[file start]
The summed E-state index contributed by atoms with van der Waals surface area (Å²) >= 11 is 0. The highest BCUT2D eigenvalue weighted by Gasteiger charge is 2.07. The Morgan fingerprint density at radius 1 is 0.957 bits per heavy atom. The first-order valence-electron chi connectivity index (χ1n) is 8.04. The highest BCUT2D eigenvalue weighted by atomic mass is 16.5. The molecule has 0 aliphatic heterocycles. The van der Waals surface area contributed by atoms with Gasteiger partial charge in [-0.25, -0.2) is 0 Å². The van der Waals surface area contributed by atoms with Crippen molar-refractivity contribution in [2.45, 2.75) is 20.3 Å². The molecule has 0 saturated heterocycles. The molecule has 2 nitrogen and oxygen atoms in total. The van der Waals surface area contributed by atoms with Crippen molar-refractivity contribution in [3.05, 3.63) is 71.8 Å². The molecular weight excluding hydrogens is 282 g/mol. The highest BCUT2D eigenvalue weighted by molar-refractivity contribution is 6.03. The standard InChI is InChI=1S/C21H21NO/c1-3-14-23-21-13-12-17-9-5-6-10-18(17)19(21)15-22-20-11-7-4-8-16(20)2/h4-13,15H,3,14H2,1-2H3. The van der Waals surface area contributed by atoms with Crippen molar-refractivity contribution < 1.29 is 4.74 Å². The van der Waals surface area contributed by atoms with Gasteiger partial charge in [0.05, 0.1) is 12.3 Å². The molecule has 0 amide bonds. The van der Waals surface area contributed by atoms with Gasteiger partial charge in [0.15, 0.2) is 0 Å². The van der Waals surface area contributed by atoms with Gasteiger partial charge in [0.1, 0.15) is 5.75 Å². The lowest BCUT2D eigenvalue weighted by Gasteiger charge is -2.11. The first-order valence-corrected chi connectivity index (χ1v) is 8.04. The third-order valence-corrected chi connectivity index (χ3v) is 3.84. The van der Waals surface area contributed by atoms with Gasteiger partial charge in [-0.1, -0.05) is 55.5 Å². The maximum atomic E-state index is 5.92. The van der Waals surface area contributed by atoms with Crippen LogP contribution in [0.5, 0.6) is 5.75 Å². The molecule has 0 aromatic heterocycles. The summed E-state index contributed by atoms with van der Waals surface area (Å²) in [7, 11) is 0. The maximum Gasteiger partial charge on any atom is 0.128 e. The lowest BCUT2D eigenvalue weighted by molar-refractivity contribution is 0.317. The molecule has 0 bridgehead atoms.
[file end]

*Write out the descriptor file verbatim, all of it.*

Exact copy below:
The summed E-state index contributed by atoms with van der Waals surface area (Å²) >= 11 is 0. The highest BCUT2D eigenvalue weighted by Gasteiger charge is 2.07. The Morgan fingerprint density at radius 1 is 0.957 bits per heavy atom. The first-order valence-electron chi connectivity index (χ1n) is 8.04. The highest BCUT2D eigenvalue weighted by atomic mass is 16.5. The molecule has 0 aliphatic heterocycles. The van der Waals surface area contributed by atoms with Gasteiger partial charge in [-0.25, -0.2) is 0 Å². The van der Waals surface area contributed by atoms with Crippen molar-refractivity contribution in [2.45, 2.75) is 20.3 Å². The molecule has 0 saturated heterocycles. The molecule has 2 nitrogen and oxygen atoms in total. The van der Waals surface area contributed by atoms with Crippen molar-refractivity contribution in [3.05, 3.63) is 71.8 Å². The molecular weight excluding hydrogens is 282 g/mol. The highest BCUT2D eigenvalue weighted by molar-refractivity contribution is 6.03. The standard InChI is InChI=1S/C21H21NO/c1-3-14-23-21-13-12-17-9-5-6-10-18(17)19(21)15-22-20-11-7-4-8-16(20)2/h4-13,15H,3,14H2,1-2H3. The van der Waals surface area contributed by atoms with Crippen molar-refractivity contribution < 1.29 is 4.74 Å². The van der Waals surface area contributed by atoms with Gasteiger partial charge in [0.05, 0.1) is 12.3 Å². The molecule has 0 amide bonds. The van der Waals surface area contributed by atoms with Gasteiger partial charge in [0.15, 0.2) is 0 Å². The van der Waals surface area contributed by atoms with Gasteiger partial charge in [0.1, 0.15) is 5.75 Å². The lowest BCUT2D eigenvalue weighted by Gasteiger charge is -2.11. The first-order valence-corrected chi connectivity index (χ1v) is 8.04. The third-order valence-corrected chi connectivity index (χ3v) is 3.84. The van der Waals surface area contributed by atoms with Gasteiger partial charge in [-0.1, -0.05) is 55.5 Å². The maximum atomic E-state index is 5.92. The van der Waals surface area contributed by atoms with Crippen LogP contribution in [0.5, 0.6) is 5.75 Å². The molecule has 0 aromatic heterocycles. The summed E-state index contributed by atoms with van der Waals surface area (Å²) in [7, 11) is 0. The maximum Gasteiger partial charge on any atom is 0.128 e. The lowest BCUT2D eigenvalue weighted by molar-refractivity contribution is 0.317. The molecule has 0 bridgehead atoms.